Gold is now safely back under $1,400 spot for the moment.
The high tick in gold [around $1,423 spot] came about 9:30 a.m. on Friday morning Hong Kong time…and it was all down hill from there. Quietly at first, but shortly before 1:00 p.m. BST in London, the sell-off became more pronounced…and the low of the day [$1,383.90 spot] came around 4:00 p.m. in electronic trading in New York. After that, the gold price recovered a bit during the last hour of trading.
Gold closed on Friday in New York at $1,388.30 spot…down $25.40 on the day. Net volume was around 154,000 contracts.
It was pretty much the same general price pattern in silver. The high of the day [around $22.90 spot] came about 10:00 a.m. in Hong Kong. The big difference between gold and silver's price path, was that silver's low tick [$22.10 spot] came shortly before 9:00 a.m. EDT in New York…and the subsequent rally wasn't allowed to get too far.
Silver closed at $22.65 spot…down 51 cents on the day. Gross volume was about 51,500 contracts.
The dollar index closed at 83.01 on Thursday afternoon in New York. It began to rally unsteadily almost right from the open of Friday trading in the Far East…and hit its high tick of 83.57 just minutes after 11:00 a.m. in New York…before giving up some of those gains as the afternoon wore on. The index closed at 83.28…up 27 basis points on the day.
As I mentioned earlier this week, the gold price falls faster on dollar rallies than it rises on dollar declines…with yesterday's [and Thursday's] price action being a case in point.
The gold stocks gapped down about 2 percent at the open of the equity markets in New York at 9:30 a.m. EDT. From there they chopped lower until ten minutes before the markets closed. At that point, a buyer of some size showed up…cutting the days losses in half by the close. The HUI finished down 1.53%. It could have been worse.
However, the silver stocks weren't as fortunate, as they got pounded pretty good. Nick Laird's Intraday Silver Sentiment Index closed down 3.03%. You'll note that the same late-day mystery buyer showed up in the silver equities as well.
And here's the long-term Silver 7 chart, so you can see how the charts are doing on a longer time line.
The CME's Daily Delivery Report for 'Day 2' of the June delivery month in gold showed that 1,415 gold and 2 lonely silver contracts were posted for delivery within the Comex-approved depositories on Tuesday. In gold, the biggest short/issuer was Deutsche Bank with 661 contracts. JPMorgan Chase was a distant second with 192 contracts out of its proprietary [in-house] trading account. The two biggest long/stoppers were HSBC USA with 798 contracts…and Barclays with 530 contracts. Of those 530 contracts, 324 were from it's in-house trading desk…and the other 206 were out of its client account. Once again, Canada's Bank of Nova Scotia was conspicuous by its absence.
This list of Issuers and Stoppers is quite extensive…and well worth checking out. The link to that report is here.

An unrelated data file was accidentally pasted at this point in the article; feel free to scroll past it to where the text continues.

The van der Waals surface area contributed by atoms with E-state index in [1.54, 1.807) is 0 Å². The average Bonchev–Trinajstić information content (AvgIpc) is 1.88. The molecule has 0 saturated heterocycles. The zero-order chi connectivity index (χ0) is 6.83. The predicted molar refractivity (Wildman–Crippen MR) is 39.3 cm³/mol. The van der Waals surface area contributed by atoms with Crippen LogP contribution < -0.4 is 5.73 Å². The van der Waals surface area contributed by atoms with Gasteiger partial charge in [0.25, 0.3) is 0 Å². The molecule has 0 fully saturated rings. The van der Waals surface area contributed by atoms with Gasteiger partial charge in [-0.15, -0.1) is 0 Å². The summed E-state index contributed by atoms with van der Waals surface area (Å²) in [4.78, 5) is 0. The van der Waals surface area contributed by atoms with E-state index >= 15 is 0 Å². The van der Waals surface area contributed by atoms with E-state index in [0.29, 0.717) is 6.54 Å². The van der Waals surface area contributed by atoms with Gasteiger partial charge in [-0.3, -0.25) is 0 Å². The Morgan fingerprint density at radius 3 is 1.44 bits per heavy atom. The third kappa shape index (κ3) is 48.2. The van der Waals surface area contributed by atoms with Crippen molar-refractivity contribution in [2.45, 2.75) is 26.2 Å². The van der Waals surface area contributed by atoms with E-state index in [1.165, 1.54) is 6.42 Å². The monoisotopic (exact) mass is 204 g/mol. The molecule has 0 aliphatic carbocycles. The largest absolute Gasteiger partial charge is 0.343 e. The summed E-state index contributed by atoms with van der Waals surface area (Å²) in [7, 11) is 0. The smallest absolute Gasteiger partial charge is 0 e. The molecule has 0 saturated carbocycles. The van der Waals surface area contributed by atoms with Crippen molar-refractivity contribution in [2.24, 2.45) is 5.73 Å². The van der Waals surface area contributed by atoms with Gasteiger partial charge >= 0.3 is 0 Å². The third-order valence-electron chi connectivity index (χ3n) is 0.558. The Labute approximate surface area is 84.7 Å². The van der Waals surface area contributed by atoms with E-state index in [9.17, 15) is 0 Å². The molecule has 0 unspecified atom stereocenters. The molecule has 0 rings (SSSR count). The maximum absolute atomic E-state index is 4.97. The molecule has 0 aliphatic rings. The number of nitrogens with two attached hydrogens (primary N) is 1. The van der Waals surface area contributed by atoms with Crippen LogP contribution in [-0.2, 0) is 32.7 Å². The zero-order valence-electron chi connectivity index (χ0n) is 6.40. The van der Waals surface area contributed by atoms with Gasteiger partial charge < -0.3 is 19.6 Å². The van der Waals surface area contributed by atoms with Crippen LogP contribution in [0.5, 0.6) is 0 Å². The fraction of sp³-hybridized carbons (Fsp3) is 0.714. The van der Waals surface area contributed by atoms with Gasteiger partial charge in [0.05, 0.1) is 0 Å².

For the second day in a row, there were no reported changes in either GLD or SLV. I'll go out on a limb here and state that the withdrawals in GLD appears to have ended.
Joshua Gibbons, the Guru of the SLV Bar List, updated his website for activity within SLV for the week ending at the close of business on Wednesday, May 29th…and here, in part, is what he had to say: “Analysis of the 29 May bar list, and comparison to the previous week's list…5,649,010.9 troy oz. were removed (all from Brinks London). No bars were added…or had a serial number change.” The link to the rest of his brief comments is here.
The U.S. Mint had a small sales report to close off the month of May. They sold an additional 8,500 ounces of gold eagles…and that was all. For May, assuming there are no changes made in these statistics on Monday, the mint sold 70,000 ounces of gold eagles…12,500 one-ounce 24K gold buffaloes…and 3,458,500 silver eagles. Based on these sales numbers, the silver/gold sales ratio for the month works out to a hair under 42 to 1…which is quite amazing. The ratio would have been even more impressive if the U.S. Mint had received all the silver blanks they needed, as they are still sitting on massive unfilled orders for silver eagles.
In silver, over at the Comex-approved depositories on Thursday, they reported receiving 600,025 troy ounces…and shipped 141,008 troy ounces of the stuff out the door. The link to that activity is here.
In gold, there were 3 kilobars shipped out of Brink's, Inc…and 6 kilobars shipped out of Scotia Mocatta. You could easily carry all nine bars in two hands. The link to that 'action' is here.
Well, the Commitment of Traders Report, for positions held at the close of Comex trading on Tuesday was precisely what I was expecting/hoping to see. The missing data from last week's COT Report has appeared in this week's data…and what the numbers show is amazing.
In silver, the Commercial net short position declined by another 18.0 million ounces…and is now down to 41.7 million ounces. According to reader E.W.F…that's the lowest it's been since August 7, 2001.
The Big 4 are short 194.0 million ounces of silver…and you read that right. That represents 35.5% of the entire Comex futures market on a 'net' basis…once you subtract out all the market-neutral spread trades.
What it also means is that the 'Big 4' are short almost five times the total Commercial net short position in silver…41.7 million ounces vs. 194.0 million ounces. That's astounding!
The '5 through 8' largest traders are short an additional 55.9 million ounces of silver…and that amount represents 10.2 percentage points of the Comex futures market. So the largest 8 traders are short 45.7% of the entire Comex futures market in silver.
Reader E.W.F. also pointed out that…”The silver raptors [the 32 remaining traders in the Commercial category, other than the Big 8] hold their largest net long position in the history of the data (1987). The silver non-commercials hold their smallest net long position since April 22, 2003.”
In gold, the numbers are just as amazing. The Commercial net short position there declined by 2.49 million ounces…and is now down to an eye-watering 5.92 million ounces. Reader E.W.F. says that…” The commercial net position in gold is at it's lowest level since May 2005.”
The Big 4 are short 8.8 million ounces of gold…and that represents a hair under 26.0% of the entire Comex futures market in gold on a 'net' basis….and 148% of the Commercial net short position.
The '5 through 8' largest traders in gold are short an additional 4.64 million ounces of gold and, on a 'net' basis that represents another 13.7 percentage points of the total Comex futures market in gold on a 'net' basis. The 'Big 8' are short 127% of the Commercial net short position in gold.